India’s best bet was to hedge the second wave like it did the first wave through anticipation and enforced discipline of lockdowns. We definitely could not have stopped the deadly second wave. However we could have softened its blow. Unfortunately our leadership was complicit in enhancing it through election rallies and kumbh mela. They were aided and abetted by an incompetent bureaucracy. The damning thing is that, facts and figures were massively fudged and reality wilfully suppressed. Well, its gruesomeness is now surfacing through death, ever burning pyres, bodies in rivers and shallow mass graves. The failure of governance and policies to ensure that hospitals, medicines and oxygen would be available is reflected in the black marketers and hoarders who have prospered at the cost of the state and robbed the people of their life savings between the ambulances and hearses. Much of this could have been hedged through timely and well planned vaccination. However, the states, of our nation with the highest capacity of vaccine production in the world ,are forced to float global tenders for vaccines competitively. Imagine the monumentality of the failure. This is a man-made disaster if there was ever one. The unseen death and destruction in the countryside is estimated to be 3 to 10 times more than that officially released. That puts India in the same league of China’s failed policies which led to the man-made famine of Mao’s ‘Great Leap Forward’. When success happens, it is due to the great leadership. Failure is offloaded to ‘system failure’ and ‘federal structure’. That is plain running away from the situation.
There might be foreign conspiracy. There might be bioterror. There might be N number of explanations and excuses. The reality is – a Virus on the loose, unprecedented death of people, deprived livelihood of the marginalised, prolonged mental agony of those who have lost their near and dear, and a withering economy. All elements of our comprehensive national power. You cannot fight the earlier without overcoming the latter. Hence. What do you fight and with what agenda? A million dollar choice for my professed leaders who need to stop living in an alternate reality.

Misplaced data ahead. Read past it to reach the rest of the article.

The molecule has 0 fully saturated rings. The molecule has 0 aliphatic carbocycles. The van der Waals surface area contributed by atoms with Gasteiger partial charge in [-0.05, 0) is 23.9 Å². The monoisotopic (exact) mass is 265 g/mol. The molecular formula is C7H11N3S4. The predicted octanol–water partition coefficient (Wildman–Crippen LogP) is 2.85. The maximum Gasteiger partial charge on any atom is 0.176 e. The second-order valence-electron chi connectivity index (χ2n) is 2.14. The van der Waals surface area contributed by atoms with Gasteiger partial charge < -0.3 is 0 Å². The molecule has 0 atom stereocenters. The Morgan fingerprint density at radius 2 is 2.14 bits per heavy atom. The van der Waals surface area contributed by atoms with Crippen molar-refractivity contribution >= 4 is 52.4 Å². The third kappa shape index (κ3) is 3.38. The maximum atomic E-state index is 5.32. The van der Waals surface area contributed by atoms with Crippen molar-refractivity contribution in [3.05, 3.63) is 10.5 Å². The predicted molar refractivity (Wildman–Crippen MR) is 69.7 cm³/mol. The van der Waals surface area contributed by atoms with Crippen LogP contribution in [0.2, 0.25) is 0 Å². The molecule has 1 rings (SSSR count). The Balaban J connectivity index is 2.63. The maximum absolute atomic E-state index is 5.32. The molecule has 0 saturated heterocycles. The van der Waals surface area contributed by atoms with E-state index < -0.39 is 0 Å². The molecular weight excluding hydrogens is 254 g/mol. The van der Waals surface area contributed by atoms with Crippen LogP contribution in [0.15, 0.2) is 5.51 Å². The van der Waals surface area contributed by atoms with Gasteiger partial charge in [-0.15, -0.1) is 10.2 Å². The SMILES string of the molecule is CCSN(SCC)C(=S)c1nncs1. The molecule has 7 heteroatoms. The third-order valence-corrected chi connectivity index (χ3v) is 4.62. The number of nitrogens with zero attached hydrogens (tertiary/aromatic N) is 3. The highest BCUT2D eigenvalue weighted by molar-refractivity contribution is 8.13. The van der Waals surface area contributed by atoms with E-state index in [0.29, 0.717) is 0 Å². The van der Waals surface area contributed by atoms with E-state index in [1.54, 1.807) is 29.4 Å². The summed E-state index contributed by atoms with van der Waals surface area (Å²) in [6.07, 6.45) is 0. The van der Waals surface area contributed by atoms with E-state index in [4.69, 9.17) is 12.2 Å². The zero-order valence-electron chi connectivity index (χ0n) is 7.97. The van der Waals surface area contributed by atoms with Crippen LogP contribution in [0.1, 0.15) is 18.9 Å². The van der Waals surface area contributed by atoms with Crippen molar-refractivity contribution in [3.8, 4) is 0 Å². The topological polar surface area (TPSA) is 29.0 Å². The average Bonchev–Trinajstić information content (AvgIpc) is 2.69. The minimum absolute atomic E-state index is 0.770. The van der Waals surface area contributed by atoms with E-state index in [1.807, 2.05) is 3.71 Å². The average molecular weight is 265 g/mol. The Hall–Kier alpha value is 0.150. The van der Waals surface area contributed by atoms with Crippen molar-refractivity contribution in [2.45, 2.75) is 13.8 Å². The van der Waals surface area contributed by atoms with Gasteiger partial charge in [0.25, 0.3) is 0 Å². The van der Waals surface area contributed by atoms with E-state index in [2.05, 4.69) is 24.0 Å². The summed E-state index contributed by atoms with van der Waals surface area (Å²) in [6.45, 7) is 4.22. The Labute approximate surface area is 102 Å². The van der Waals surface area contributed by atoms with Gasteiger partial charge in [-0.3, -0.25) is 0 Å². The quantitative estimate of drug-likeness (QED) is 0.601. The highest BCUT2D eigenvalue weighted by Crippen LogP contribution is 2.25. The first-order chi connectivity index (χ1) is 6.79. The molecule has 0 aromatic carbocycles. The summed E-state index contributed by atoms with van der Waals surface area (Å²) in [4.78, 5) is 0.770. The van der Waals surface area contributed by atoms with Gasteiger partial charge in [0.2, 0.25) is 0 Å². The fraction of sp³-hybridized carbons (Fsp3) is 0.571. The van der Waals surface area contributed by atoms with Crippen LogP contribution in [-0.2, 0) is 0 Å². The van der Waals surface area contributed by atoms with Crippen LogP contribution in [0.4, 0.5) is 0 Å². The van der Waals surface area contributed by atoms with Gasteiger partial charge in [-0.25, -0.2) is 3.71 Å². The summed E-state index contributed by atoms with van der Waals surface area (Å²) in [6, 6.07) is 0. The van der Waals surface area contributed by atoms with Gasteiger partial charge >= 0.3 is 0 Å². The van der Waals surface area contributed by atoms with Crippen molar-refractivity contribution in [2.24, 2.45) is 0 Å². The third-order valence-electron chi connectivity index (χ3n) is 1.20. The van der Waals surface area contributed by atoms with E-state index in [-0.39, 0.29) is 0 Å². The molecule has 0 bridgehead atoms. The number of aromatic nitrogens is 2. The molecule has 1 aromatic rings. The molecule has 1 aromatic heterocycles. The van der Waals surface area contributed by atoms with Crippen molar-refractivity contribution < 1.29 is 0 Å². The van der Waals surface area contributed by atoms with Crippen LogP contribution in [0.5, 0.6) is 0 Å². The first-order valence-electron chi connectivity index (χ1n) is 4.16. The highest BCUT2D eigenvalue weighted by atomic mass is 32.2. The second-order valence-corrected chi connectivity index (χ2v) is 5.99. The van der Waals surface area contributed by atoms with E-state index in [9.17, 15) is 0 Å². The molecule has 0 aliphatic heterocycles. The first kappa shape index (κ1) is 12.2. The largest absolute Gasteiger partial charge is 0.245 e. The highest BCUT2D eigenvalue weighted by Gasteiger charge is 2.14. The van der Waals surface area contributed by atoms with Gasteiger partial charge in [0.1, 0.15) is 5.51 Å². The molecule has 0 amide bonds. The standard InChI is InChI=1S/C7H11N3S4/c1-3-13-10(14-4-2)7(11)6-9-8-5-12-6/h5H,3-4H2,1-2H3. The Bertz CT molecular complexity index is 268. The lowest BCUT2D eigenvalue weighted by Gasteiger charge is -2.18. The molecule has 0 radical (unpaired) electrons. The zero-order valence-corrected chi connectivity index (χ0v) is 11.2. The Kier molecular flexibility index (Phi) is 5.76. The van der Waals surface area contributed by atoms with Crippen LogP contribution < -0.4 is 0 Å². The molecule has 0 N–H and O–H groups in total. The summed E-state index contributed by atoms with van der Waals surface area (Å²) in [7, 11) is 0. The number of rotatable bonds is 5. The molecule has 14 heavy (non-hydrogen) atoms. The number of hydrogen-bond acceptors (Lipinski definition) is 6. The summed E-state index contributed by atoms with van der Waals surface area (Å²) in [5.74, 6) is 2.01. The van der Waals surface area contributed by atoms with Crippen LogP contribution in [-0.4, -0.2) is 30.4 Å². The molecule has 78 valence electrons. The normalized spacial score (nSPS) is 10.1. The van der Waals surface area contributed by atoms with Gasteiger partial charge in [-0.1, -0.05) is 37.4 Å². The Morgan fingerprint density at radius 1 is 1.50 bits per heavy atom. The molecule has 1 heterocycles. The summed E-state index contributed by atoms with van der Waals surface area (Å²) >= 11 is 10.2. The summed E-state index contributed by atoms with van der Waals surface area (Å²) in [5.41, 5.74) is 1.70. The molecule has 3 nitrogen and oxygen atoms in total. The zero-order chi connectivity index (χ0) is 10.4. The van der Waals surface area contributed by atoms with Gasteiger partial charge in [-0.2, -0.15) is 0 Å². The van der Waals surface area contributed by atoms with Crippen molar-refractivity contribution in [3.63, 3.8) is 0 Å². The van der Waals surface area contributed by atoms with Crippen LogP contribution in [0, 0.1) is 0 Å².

What Will Go For Us
From here on, we can descend into chaos or pull things around. Can we really pull things around? Possible. All our opportunities to be the third pole are still intact. However it needs leadership of a very high moral calibre. Everything falls in place with good leadership. Leaders need to accept that there is a problem and shed image building exercises. Images and narratives will fail like ‘Shining India’ did. Images of the ‘dead’ are powerful to kill narratives. We neither need the Harvard or Cambridge nor the Haridwar or the Kochi schools of thought. We need a syncretic Indian outlook based on civilisational values of inclusiveness. Get some earthy and solid intellectual content into governance and side line ‘cheerleading’. Decentralise through competence and trust. Build consensus across the political spectrum with honesty of purpose transparently. Generate trust and faith in the environment. Reform systems to perform. Reach out to the people with humility. It is people who can and will resurrect the pole. Invest in them. Internal strength is more important than an international image. Be the ‘Change’ and effect it.
Wait for the next PV Narasimha Rao to resurrect.
-The writer was India’s DG Artillery. He is highly decorated and qualified with vast operational experience. He contributed significantly to the modernisation and indigenisation of Artillery. He is now a Professor in the Aerospace Department of IIT Madras and is involved in applied research for defence technology. The views expressed are personal and do not necessarily reflect the views of Raksha Anirveda